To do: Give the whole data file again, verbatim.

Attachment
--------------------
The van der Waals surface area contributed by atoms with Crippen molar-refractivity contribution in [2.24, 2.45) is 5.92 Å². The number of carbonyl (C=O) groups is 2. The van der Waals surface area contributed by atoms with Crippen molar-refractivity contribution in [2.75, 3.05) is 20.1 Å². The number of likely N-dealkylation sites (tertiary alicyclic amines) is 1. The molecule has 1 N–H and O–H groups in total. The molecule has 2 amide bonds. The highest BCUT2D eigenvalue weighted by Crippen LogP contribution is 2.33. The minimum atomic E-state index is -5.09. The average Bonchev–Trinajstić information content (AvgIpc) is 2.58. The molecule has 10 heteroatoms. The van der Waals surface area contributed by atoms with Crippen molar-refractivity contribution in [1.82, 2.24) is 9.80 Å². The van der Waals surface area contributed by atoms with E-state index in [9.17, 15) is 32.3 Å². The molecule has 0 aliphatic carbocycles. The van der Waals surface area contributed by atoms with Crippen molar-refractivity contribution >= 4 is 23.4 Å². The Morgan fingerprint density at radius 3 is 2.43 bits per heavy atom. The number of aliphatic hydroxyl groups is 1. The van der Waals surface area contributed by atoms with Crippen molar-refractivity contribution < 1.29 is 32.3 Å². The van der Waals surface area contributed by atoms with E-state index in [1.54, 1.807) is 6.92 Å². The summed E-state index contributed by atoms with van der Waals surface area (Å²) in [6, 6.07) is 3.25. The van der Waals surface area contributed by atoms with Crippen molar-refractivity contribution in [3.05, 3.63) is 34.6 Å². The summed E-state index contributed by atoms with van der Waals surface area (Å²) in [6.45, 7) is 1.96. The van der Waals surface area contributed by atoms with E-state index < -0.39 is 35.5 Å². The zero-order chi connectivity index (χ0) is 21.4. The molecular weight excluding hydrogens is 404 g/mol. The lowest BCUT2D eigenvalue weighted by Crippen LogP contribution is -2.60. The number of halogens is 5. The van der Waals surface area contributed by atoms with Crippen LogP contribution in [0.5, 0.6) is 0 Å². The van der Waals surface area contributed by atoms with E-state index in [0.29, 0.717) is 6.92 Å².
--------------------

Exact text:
The van der Waals surface area contributed by atoms with Crippen molar-refractivity contribution in [2.24, 2.45) is 5.92 Å². The number of carbonyl (C=O) groups is 2. The van der Waals surface area contributed by atoms with Crippen molar-refractivity contribution in [2.75, 3.05) is 20.1 Å². The number of likely N-dealkylation sites (tertiary alicyclic amines) is 1. The molecule has 1 N–H and O–H groups in total. The molecule has 2 amide bonds. The highest BCUT2D eigenvalue weighted by Crippen LogP contribution is 2.33. The minimum atomic E-state index is -5.09. The average Bonchev–Trinajstić information content (AvgIpc) is 2.58. The molecule has 10 heteroatoms. The van der Waals surface area contributed by atoms with Crippen molar-refractivity contribution in [1.82, 2.24) is 9.80 Å². The van der Waals surface area contributed by atoms with E-state index in [9.17, 15) is 32.3 Å². The molecule has 0 aliphatic carbocycles. The van der Waals surface area contributed by atoms with Crippen molar-refractivity contribution >= 4 is 23.4 Å². The Morgan fingerprint density at radius 3 is 2.43 bits per heavy atom. The number of aliphatic hydroxyl groups is 1. The van der Waals surface area contributed by atoms with Crippen molar-refractivity contribution < 1.29 is 32.3 Å². The van der Waals surface area contributed by atoms with E-state index in [1.54, 1.807) is 6.92 Å². The summed E-state index contributed by atoms with van der Waals surface area (Å²) in [6, 6.07) is 3.25. The van der Waals surface area contributed by atoms with Crippen molar-refractivity contribution in [3.05, 3.63) is 34.6 Å². The summed E-state index contributed by atoms with van der Waals surface area (Å²) in [6.45, 7) is 1.96. The van der Waals surface area contributed by atoms with E-state index < -0.39 is 35.5 Å². The zero-order chi connectivity index (χ0) is 21.4. The molecular weight excluding hydrogens is 404 g/mol. The lowest BCUT2D eigenvalue weighted by Crippen LogP contribution is -2.60. The number of halogens is 5. The van der Waals surface area contributed by atoms with Crippen LogP contribution in [0.5, 0.6) is 0 Å². The van der Waals surface area contributed by atoms with E-state index in [0.29, 0.717) is 6.92 Å².